Let’s, say, however, that one already thinks we produce “too much.” We don’t want any more food. Ok. I’ve drawn the vertical dashed line in the above figure to show a constant amount of food production. But look where this line intersects with the production functions. The figure shows that higher productivity curve allows us to use fewer inputs (less land, less water, less fertilizer, fewer pesticides, etc.) to produce the same amount of food as compared to the original lower production function.

The point? Even if one believes the problem of production is “solved”, don’t still want to find innovative ways to increase productivity to reduce our use of scarce natural resources?

So, how has US agricultural productivity fared? Here is data from the USDA Economic Research Service.


The figure shows that agricultural output has grown by factor of about 2.7 (i.e., we’re producing about 170% more food) since 1948, while use of agricultural inputs, in aggregate, have grown very little and is essentially flat. The gap between the output line at the top and the input line on the bottom is the definition of productivity.

How will this graph look in 2050? Is it possible the trend lines for outputs and inputs can flip? That is, flat output and falling inputs? If total output stays relatively constant, but we can find ways to improve productivity, then total input use will fall. That would be a great sustainability story.

Farming Isn't Just about Food

All businesses and industries have mantras and mental models that are used to motivate and inspire. A common motivator and rallying cry for those of us in agriculture is that we “feed the world.” You’ve no doubt seen bumper stickers on the back of a pickup truck proclaiming, “If you eat, thank a farmer.”

That message (“we need to feed the world”) is a good motivator inside the industry, although in the past I’ve argued it might not always be selling point to people outside the industry. The message is not entirely inaccurate, but it’s not entirely accurate either. There are other ways to think about what agriculture is “doing” that might also be productive and enlightening.

Another way to think about agriculture is as a means to harness and store energy and nutrients. Or, as a producer of biomass, some of which later gets turned into food. An apt analogy is think of corn (and many other staple crops) as living solar panels. The plants capture energy from the sun and store the energy in many tiny batteries (i.e., seeds) that are easily storeable and transportable.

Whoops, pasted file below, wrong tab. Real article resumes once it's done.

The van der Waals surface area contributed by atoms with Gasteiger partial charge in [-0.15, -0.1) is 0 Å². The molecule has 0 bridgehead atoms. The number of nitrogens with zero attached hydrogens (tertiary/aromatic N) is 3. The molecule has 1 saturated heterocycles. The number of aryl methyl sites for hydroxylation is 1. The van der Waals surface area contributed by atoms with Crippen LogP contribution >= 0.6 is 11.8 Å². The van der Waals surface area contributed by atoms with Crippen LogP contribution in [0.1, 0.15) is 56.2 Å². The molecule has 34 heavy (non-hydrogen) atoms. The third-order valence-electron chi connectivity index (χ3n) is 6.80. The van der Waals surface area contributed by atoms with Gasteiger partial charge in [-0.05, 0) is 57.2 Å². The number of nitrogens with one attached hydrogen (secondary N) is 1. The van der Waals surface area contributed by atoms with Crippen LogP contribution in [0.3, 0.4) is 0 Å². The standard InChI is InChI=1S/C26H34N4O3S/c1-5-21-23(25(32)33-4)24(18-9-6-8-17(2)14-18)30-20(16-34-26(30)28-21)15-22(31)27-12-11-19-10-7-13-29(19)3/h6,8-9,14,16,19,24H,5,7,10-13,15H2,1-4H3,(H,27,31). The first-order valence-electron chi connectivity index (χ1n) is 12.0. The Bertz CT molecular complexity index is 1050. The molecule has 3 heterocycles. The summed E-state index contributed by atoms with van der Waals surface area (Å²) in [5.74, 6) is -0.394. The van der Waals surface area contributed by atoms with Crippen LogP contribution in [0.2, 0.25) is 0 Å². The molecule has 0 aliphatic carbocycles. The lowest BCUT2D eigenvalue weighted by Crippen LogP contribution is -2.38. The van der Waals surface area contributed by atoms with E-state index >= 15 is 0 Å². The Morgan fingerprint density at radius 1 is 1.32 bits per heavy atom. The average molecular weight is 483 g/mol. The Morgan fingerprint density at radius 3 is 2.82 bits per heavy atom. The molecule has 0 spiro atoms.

So, how much of agriculture is about “food” vs. other things? A while back, I showed trends in farm acreage over the last century in the United States. As those data reveal, just four crops account for about 95% of all planted farmland: corn, soybeans, wheat, and cotton. Cotton (at about 5.6% of the total) is, of course, a fiber with a few minor food uses (oil and hulls/seeds fed to livestock). The two biggest crops, corn and soy, with roughly the same acreage planted to each, together account for about 70% of planted crop acres in the U.S. What happens to all that corn and soy?

Here’s a graph I a created about a year ago, showing the supply and use of corn in the U.S. (data are from the USDA). Of the total corn supplied to the U.S. market in the 2016/17 marketing year (454 million metric tons, MMT), more than 40% went to a category the USDA calls “food, alcohol, and industrial use,” which is mainly alcohol for fuel or ethanol. Some of this indirectly ends up as animal feed in the form of "spent” or “distillers” grain left over after fermentation (livestock as food waste preventers is a vastly underappreciated aspect of our food supply chain). More than 30% of corn supply goes directly to animal feed. The rest is exported, stored, or is seed for next year.


Here is a similar figure for soy. About 44% is exported and then 41.5% is crushed for meal and oil. Most of the meal is used for livestock feed, and a little less than one-third of the oil goes to producing bio-diesel.